Montreal World Film Fest: A complicated plot
By: Sergio Martinez – mtltimes.ca
This year’s edition of the Montreal World Film Festival (WFF) seems to have stories both, on the screen as well as on the hallways of the Hyatt Hotel where its headquarters are located during the ten days of the events. Leaving aside what is normal gossiping among journalists and other attendees during the happy hour on the hotel terrace, rumours about the financial problems of the festival have run wild. A report in The Gazette about some of the WFF employees not being paid on time contributed this week to an atmosphere of uncertainty. As it is well known, the main government agencies, Telefilm Canada (federal) and Sodec (provincial), have withdrawn their respective support for this event for some time now. The City of Montreal, although Mayor Denis Coderre attended the opening ceremony, hasn’t committed to help either. Nevertheless, at the same time there are more positive rumours pointing to a change of attitude on the part of these agencies for next year’s 40th edition. Would that change of attitude on the part of the federal and provincial cultural bureaucrats come on the condition that Serge Losique, the founder and president of the WFF, leave his post? Nobody knows for sure. Seen from the perspective of someone who just wants to enjoy good films and who doesn’t really care about the criticisms aimed at Losique, I think it is time for all parties concerned to find an acceptable solution to the problem. The WFF is an important institution for Montreal and it should not be lost just because of irreconcilable positions.
Going to the important thing now, the stories on the screen: at the time of my deadline (Tuesday) I have seen just a few movies that in my view would be close to win a prize. The Russian-made film “On The Road to Berlin” by Sergei Popov has some of that nostalgic touch of the war movies of the 1950s and 1960s made by famous Soviet directors of that time, but without the emotion that those movies conveyed to the audience (I’m referring of course to those classic films “The Ballade of a Soldier” by GrigoryChukhrai made in 1959, “The Cranes are Flying” by Mikhail Kalatozov made in 1957). “On the Road to Berlin” is good in portraying the building of the relationship between an officer who has been degraded and sentenced to death and the soldier who must take him to his destination where the execution must take place, however it doesn’t have all the display of emotion one can expect. Still, in my opinion it is the best movie so far.
“Fou d’amour” (“Mad Love”) by French director Philippe Ramos is loosely based on the real story of a priest who in 1959 was sentenced to death because of a murder he committed. What is original is that the story is narrated by the priest after his death, more specifically, by his now detached head (death sentences in France were carried out by guillotine). Moreover, the priest throughout all the narration defiantly defend his actions, from having sex with a number of the ladies in the little town where he was sent, to the last action that would actually cost his own life. He even says that he was the victim (in his understanding, the victim of love).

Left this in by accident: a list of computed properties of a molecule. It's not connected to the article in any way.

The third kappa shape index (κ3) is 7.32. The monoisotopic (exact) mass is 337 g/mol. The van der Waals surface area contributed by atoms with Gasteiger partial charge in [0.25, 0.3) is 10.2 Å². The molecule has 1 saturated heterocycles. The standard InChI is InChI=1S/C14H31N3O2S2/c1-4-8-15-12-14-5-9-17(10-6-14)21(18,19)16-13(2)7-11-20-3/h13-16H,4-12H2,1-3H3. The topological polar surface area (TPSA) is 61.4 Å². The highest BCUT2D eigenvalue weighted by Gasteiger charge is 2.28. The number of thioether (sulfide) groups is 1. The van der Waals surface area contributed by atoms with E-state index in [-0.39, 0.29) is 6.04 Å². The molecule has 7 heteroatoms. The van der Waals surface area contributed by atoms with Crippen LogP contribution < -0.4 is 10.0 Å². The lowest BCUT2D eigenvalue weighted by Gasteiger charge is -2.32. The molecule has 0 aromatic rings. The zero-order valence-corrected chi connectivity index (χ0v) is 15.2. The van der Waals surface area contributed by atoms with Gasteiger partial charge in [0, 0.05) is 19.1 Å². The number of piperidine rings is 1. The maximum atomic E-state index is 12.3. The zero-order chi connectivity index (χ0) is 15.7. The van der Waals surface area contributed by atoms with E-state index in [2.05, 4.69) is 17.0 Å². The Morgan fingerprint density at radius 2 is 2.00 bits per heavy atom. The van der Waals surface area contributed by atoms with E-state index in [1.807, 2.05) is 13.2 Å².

In the World Greats (Out of Competition) section, the Spanish movie (spoken in Catalan) “El virus de la por” (“Virus of Fear”) by Ventura Pons who is also a member of the jury, presents an interesting issue with the case of a swimming instructor at a local sports centre who is the focus of wild accusations because at one point he had kissed a little boy who was afraid of the water. The incident touches sensitive aspects in today’s society: child sexual abuse, political correctness, and the role of those adults in a (perceived) position of power with respect to minors.
The issue of fear is also present in another Spanish film, “El país del miedo” (“The Country of Fear”) by Francisco Espada focused on violence and crime in some cities. In this case, the violence by a girl against a boy in a school and how that violence escalates to the point that the boy’s father is simply incapable to deal with the problem and lets his policeman brother-in-law to take over which in turn brings unexpected consequences. It is an interesting look into a contemporary problem, although the last scene seems to appear out of the blue.
Documentaries are also an important part of the festival, Canadian-made “The Poet of Havana” by Ron Chapman brings a portrait of Cuban song-writer Carlos Varela, which at the same time opens some interesting questions about what kind of changes may be coming to Cuban society at this very moment when relations are being normalized with the United States. The movie also shows how the poetic songs by Varela manage to appeal to the young audiences in Cuba and abroad.
And for the big disappointment, in this case the film by British director Peter Greenaway “Eisenstein in Guanajuato” which is his very personal view of Sergei Eisenstein stay in Mexico to make a movie that would be called “Qué Viva Mexico” a project that eventually never saw the light despite the long footage of film shot. Greenaway attributed the failure of the Mexican project to the distractions in which Eisenstein incurred during his time in Guanajuato, mostly involved in sexual encounters with his Mexican guide and translator Palomino Cañedo. If one can summarize this movie one can say that it is full of excesses that ultimately obscure whatever story the filmmaker wanted to say.
The Montreal World Film Festival continues until Monday, September 7, the closing movie will be “Belgian Rhapsody” by Vincent Bal.
For detailed information on tickets, full schedule and venues, go to www.ffm-montreal.org